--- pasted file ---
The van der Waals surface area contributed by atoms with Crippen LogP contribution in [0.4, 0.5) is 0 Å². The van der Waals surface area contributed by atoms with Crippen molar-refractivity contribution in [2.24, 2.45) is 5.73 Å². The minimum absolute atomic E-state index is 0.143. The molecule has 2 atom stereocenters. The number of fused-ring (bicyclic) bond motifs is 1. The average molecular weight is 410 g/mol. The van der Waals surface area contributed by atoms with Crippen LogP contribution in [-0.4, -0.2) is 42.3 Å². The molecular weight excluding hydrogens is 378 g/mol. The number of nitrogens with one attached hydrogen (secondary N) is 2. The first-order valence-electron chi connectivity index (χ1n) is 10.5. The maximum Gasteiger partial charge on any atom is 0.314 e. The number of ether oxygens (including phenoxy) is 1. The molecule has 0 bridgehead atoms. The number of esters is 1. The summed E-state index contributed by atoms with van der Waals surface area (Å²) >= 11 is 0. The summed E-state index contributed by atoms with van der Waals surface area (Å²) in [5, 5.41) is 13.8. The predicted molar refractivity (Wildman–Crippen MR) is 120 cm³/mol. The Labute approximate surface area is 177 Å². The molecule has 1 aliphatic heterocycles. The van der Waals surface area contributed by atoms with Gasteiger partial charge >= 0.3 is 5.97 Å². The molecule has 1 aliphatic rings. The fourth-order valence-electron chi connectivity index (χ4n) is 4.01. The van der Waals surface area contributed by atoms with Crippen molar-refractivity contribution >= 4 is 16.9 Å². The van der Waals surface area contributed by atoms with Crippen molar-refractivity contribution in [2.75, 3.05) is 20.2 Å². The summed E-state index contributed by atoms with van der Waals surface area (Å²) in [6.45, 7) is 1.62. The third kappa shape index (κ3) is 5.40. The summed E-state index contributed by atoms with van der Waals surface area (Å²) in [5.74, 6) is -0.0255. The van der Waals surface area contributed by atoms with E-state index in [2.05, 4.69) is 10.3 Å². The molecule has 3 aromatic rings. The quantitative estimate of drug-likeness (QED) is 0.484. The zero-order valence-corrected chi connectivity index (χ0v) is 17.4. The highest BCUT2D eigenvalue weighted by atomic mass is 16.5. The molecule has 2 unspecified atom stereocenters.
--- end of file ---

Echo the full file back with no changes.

The van der Waals surface area contributed by atoms with Crippen LogP contribution in [0.4, 0.5) is 0 Å². The van der Waals surface area contributed by atoms with Crippen molar-refractivity contribution in [2.24, 2.45) is 5.73 Å². The minimum absolute atomic E-state index is 0.143. The molecule has 2 atom stereocenters. The number of fused-ring (bicyclic) bond motifs is 1. The average molecular weight is 410 g/mol. The van der Waals surface area contributed by atoms with Crippen LogP contribution in [-0.4, -0.2) is 42.3 Å². The molecular weight excluding hydrogens is 378 g/mol. The number of nitrogens with one attached hydrogen (secondary N) is 2. The first-order valence-electron chi connectivity index (χ1n) is 10.5. The maximum Gasteiger partial charge on any atom is 0.314 e. The number of ether oxygens (including phenoxy) is 1. The molecule has 0 bridgehead atoms. The number of esters is 1. The summed E-state index contributed by atoms with van der Waals surface area (Å²) >= 11 is 0. The summed E-state index contributed by atoms with van der Waals surface area (Å²) in [5, 5.41) is 13.8. The predicted molar refractivity (Wildman–Crippen MR) is 120 cm³/mol. The Labute approximate surface area is 177 Å². The molecule has 1 aliphatic heterocycles. The van der Waals surface area contributed by atoms with Gasteiger partial charge >= 0.3 is 5.97 Å². The molecule has 1 aliphatic rings. The fourth-order valence-electron chi connectivity index (χ4n) is 4.01. The van der Waals surface area contributed by atoms with Crippen molar-refractivity contribution >= 4 is 16.9 Å². The van der Waals surface area contributed by atoms with Crippen molar-refractivity contribution in [2.75, 3.05) is 20.2 Å². The summed E-state index contributed by atoms with van der Waals surface area (Å²) in [6.45, 7) is 1.62. The third kappa shape index (κ3) is 5.40. The summed E-state index contributed by atoms with van der Waals surface area (Å²) in [5.74, 6) is -0.0255. The van der Waals surface area contributed by atoms with E-state index in [2.05, 4.69) is 10.3 Å². The molecule has 3 aromatic rings. The quantitative estimate of drug-likeness (QED) is 0.484. The zero-order valence-corrected chi connectivity index (χ0v) is 17.4. The highest BCUT2D eigenvalue weighted by atomic mass is 16.5. The molecule has 2 unspecified atom stereocenters.